Ask Mr. Religion

Flatly Unflappable
Brian,

I appreciate your sentiments, but I am concerned that you are overlooking the ordained means by which the elect are brought into the kingdom. No doubt, Some of those means are indeed through the efforts of proper apologetic "preaching" of the Good News. I don't think anyone who has a proper understanding of apologetics assumes that they can reason a person into the kingdom without the efficacious workings of the Holy Spirit upon the elect. We are commanded to give a defense of that which we believe, which is basically a call to the offensive tactics of apologetics.

AMR
 

JTB

Puritan Board Freshman
If you are interested in specific fields of apologetics (like science), Clark also has several books critiquing non-Christian views of science, history, language (Lord God of Truth address that topic), etc. If you are interested in those titles, I can post a more comprehensive list.


YES. I am definitely interested in the science. Let's hear that list.

Well, there are several ways to go with Clark, because the late John Robbins published some of Clark's works individually, and some as compilations. So, I'll give you both (collections in parenthesis), in case you want to begin with more than one thing at a time.

General philosophy/apologetics:
1. A Christian View of Men and Things
2. Three Types of Religious Philosophy (republished as part of Christian Philosophy)
3. Religion, Reason, and Revelation (republished as part of Christian Philosophy)
4. An Introduction to Christian Philosophy (republished as part of Christian Philosophy)

Authority of Scripture/textual criticism/language:
1. God's Hammer: The Bible and its Critics
2. Logical Criticisms of Textual Criticism (republished as part of Commentaries on Paul's Epistles)
3. Lord God of Truth
4. Language and Theology (republished as part of Modern Philosophy)
5. In Defense of Theology

A Christian view of History:
1. Historiography: Secular and Religious

A Christian view of Science/psychology/empiricism:
1. Philosophy of Science and Belief in God (republished as part of Modern Philosophy)
2. Behaviorism and Christianity (republished as part of Modern Philosophy)
3. William James and John Dewey (republished as part of Modern Philosophy)

Clark's defense of his own position:
1. Clark Speaks from the Grave
2. The Philosophy of Gordon Clark, edited by Ronald Nash

Sorry, I couldn't resist posting a more complete list :-D
 

Brian Withnell

Puritan Board Junior
Brian,

I appreciate your sentiments, but I am concerned that you are overlooking the ordained means by which the elect are brought into the kingdom. No doubt, Some of those means are indeed through the efforts of proper apologetic "preaching" of the Good News. I don't think anyone who has a proper understanding of apologetics assumes that they can reason a person into the kingdom without the efficacious workings of the Holy Spirit upon the elect. We are commanded to give a defense of that which we believe, which is basically a call to the offensive tactics of apologetics.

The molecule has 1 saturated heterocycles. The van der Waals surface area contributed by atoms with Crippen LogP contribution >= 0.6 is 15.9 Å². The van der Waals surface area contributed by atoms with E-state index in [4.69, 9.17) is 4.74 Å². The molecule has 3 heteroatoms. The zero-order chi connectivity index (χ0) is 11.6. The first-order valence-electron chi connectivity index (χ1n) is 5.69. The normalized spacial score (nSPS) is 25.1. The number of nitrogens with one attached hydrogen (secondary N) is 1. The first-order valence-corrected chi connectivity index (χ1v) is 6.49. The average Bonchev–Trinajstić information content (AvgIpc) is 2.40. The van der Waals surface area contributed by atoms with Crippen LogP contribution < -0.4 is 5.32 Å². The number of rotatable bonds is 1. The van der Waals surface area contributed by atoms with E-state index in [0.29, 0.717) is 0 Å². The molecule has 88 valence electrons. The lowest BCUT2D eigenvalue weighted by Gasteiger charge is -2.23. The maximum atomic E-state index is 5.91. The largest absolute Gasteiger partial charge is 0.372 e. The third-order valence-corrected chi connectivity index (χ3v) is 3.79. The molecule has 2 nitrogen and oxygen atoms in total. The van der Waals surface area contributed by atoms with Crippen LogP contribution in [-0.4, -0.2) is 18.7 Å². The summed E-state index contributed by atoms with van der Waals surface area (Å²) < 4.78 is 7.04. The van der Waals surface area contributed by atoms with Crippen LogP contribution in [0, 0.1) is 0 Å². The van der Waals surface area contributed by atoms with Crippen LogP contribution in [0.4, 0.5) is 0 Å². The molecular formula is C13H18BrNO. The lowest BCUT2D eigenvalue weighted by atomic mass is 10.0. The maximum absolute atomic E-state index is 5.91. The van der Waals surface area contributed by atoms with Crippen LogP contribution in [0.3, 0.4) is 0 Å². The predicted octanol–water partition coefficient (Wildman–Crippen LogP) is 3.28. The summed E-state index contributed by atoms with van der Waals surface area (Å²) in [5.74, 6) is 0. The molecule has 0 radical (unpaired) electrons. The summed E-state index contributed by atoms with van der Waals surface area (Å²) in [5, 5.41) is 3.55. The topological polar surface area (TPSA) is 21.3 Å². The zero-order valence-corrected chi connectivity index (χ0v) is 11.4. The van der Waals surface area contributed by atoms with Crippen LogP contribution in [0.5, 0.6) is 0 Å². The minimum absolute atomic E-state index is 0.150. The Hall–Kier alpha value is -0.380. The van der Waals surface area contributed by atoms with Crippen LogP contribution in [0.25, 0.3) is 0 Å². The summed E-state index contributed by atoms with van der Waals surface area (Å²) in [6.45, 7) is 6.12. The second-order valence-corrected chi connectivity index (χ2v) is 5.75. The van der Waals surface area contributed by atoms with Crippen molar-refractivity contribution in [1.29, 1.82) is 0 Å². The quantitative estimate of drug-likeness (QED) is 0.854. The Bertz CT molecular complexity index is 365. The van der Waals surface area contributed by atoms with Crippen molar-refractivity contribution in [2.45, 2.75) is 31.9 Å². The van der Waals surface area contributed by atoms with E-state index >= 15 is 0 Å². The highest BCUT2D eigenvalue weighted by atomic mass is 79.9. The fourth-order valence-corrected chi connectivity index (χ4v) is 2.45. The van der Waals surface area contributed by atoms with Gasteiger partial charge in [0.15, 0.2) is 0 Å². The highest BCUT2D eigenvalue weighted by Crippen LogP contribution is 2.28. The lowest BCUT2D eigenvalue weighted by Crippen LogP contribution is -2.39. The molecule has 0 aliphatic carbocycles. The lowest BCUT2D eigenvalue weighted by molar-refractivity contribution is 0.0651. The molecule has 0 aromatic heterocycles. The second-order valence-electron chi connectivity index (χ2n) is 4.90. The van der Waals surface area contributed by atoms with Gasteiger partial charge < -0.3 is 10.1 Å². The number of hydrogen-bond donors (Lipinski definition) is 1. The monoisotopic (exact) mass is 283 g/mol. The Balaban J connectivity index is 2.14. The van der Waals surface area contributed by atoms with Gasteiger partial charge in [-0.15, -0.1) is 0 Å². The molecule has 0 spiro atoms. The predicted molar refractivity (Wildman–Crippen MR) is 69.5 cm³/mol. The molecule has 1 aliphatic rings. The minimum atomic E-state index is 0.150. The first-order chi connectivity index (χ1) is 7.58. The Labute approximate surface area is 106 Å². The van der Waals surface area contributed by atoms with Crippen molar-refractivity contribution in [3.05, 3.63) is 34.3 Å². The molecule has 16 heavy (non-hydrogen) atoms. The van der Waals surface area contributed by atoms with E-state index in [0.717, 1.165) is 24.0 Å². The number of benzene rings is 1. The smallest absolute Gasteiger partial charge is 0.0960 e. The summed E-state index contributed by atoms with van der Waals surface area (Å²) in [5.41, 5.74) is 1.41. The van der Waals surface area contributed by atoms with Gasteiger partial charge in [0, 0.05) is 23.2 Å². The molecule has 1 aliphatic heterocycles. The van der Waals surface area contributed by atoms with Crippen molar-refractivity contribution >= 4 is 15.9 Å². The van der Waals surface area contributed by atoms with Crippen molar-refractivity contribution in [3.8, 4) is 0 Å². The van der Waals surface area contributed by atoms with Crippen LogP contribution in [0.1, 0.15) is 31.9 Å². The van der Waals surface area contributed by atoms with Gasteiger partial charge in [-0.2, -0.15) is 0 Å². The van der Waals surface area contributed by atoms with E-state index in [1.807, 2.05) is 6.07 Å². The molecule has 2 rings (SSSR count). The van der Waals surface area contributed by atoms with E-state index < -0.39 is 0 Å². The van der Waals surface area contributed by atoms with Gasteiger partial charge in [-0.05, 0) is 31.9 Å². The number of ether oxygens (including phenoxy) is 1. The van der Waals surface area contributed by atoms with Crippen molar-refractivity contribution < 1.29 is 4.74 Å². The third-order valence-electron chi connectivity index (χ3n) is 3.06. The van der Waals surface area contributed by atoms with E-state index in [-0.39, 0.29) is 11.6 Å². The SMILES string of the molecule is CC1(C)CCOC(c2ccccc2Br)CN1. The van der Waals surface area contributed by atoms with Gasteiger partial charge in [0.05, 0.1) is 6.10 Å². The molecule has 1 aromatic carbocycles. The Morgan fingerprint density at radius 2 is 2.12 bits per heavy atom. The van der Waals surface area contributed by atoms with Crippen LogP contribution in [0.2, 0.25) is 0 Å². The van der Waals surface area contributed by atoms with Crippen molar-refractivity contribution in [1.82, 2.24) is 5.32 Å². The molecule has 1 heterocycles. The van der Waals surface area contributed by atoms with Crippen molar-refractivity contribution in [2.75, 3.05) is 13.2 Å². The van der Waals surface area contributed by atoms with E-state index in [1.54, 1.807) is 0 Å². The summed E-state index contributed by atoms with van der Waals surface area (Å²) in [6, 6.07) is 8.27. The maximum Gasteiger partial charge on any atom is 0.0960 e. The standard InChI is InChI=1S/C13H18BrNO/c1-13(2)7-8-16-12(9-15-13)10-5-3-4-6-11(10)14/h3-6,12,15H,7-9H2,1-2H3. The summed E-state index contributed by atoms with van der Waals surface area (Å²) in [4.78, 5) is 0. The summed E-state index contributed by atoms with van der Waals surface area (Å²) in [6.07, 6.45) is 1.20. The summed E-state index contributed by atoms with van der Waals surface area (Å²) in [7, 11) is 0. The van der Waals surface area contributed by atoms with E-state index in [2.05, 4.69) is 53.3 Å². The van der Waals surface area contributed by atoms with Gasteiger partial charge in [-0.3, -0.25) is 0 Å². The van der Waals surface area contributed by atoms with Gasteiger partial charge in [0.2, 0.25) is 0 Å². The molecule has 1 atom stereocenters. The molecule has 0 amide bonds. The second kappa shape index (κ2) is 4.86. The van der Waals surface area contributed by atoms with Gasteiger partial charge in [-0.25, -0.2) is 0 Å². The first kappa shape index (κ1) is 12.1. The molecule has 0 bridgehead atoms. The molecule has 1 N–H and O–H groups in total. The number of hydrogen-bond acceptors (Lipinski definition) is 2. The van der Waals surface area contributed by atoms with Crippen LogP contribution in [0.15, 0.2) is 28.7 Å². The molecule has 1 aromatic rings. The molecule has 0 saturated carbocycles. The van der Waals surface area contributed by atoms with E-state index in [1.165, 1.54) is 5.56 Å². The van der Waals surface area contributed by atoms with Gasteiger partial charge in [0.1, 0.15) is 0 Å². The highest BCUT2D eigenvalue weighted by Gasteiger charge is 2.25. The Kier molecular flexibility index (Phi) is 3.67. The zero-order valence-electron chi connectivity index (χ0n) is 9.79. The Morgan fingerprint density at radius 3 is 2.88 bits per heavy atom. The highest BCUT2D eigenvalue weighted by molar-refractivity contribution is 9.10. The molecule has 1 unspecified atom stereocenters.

AMR

I am long winded, but I think I did answer this with what I consider the best methodology for apologetics.

Any system of logic must start from the axiomatic truths that are taken without proof. Our system of logic starts with God has revealed (why do you think the WCF starts with "Of the Holy Scripture" instead of God?) While we can know some things about God from general revelation (Rom 1 says so) we can have no ordinary knowledge of salvation without God revealing himself to us (and even general revelation has what God has revealed of himself and no more).

From that basic presupposition, we begin. The best method of apologetics from that point is to show that any other system that is not psychopathic or sociopathic borrows from the world view that has the God of the Bible as creator and sustainer of the universe.

The presuppositional apologist knows that the person that denies God or Christ has inconsistencies in what they believe (at least not the serial killer among us) and so pointing them out will either cause them pause and rethink (if they are elect) or infuriate them because they are being shown to reject God because of their moral defect (rejecting God, when they know God exists).

Simeon Magus could not be converted by the apostles; our later day Simeons will not be converted by us. The people that will come to Christ are those whom he has called. We are the instruments that God has chosen to use, but we must know that we cannot affect salvation for the lost, it is God that saves.
 

Philip

Puritan Board Graduate
From that basic presupposition, we begin.

And from that basic presupposition, you lose your audience.

The best method of apologetics from that point is to show that any other system that is not psychopathic or sociopathic borrows from the world view that has the God of the Bible as creator and sustainer of the universe.